My weight hadn't fluctuated in years, I was happy, eating healthily, working out three times a week. Then, after being recovered for many years, I fell pregnant and this brought to the surface a myriad of insecurities and fears; I knew that my body was going to change, and there was nothing I could do about it.
I spent time reflecting on where my fears were coming from and there was a lot of introspection before I could let it all go. Once my son was born, I then had to cope with a different kind of pressure because I was confronted with celebrities in magazines displaying their slim post-pregnancy bodies. I had to work hard not to succumb to the pressure to lose the weight as quickly as possible.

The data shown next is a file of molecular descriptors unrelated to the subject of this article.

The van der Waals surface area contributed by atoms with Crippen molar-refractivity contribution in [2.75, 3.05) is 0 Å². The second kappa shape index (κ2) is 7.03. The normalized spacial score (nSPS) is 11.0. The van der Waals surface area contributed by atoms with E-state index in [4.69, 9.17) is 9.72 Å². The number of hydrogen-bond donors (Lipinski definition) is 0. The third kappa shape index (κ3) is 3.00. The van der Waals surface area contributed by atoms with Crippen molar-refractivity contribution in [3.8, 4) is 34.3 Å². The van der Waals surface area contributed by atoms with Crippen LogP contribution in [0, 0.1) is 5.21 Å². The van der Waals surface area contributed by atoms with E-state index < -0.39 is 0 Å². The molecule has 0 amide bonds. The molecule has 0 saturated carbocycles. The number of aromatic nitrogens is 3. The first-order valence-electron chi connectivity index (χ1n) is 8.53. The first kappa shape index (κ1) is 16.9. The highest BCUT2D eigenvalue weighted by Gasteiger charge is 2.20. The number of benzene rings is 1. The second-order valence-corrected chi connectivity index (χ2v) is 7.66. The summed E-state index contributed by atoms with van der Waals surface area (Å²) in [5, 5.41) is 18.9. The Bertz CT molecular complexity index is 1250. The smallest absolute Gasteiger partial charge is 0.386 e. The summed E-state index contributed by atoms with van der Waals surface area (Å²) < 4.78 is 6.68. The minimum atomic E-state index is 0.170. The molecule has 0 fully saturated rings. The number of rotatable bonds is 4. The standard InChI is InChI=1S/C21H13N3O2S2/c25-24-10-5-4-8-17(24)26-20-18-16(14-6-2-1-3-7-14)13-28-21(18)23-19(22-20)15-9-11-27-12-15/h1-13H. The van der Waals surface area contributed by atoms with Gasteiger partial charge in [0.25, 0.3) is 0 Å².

"Pregnancy is a very vulnerable time in a woman's life but if [midwives] are aware of previous eating disorders they can put a lot of supports in place," said Hannah Dahlen, of the Australian College of Midwives.
Although my GP was aware of my history related to anorexia, it was brushed aside by my obstetrician because I had obviously made a complete recovery. I wasn't prepared for the triggers once my body started to change, nor the extent of anxiety I experienced related to my body image, especially during my second trimester.
I believe there needs to be a greater level of support for women who have battled eating disorders and are pregnant, to help them cope with weight gain, and ensure they maintain a healthy diet and exercise program once the baby is born to prevent slipping back into the destructive pattern of an eating disorder.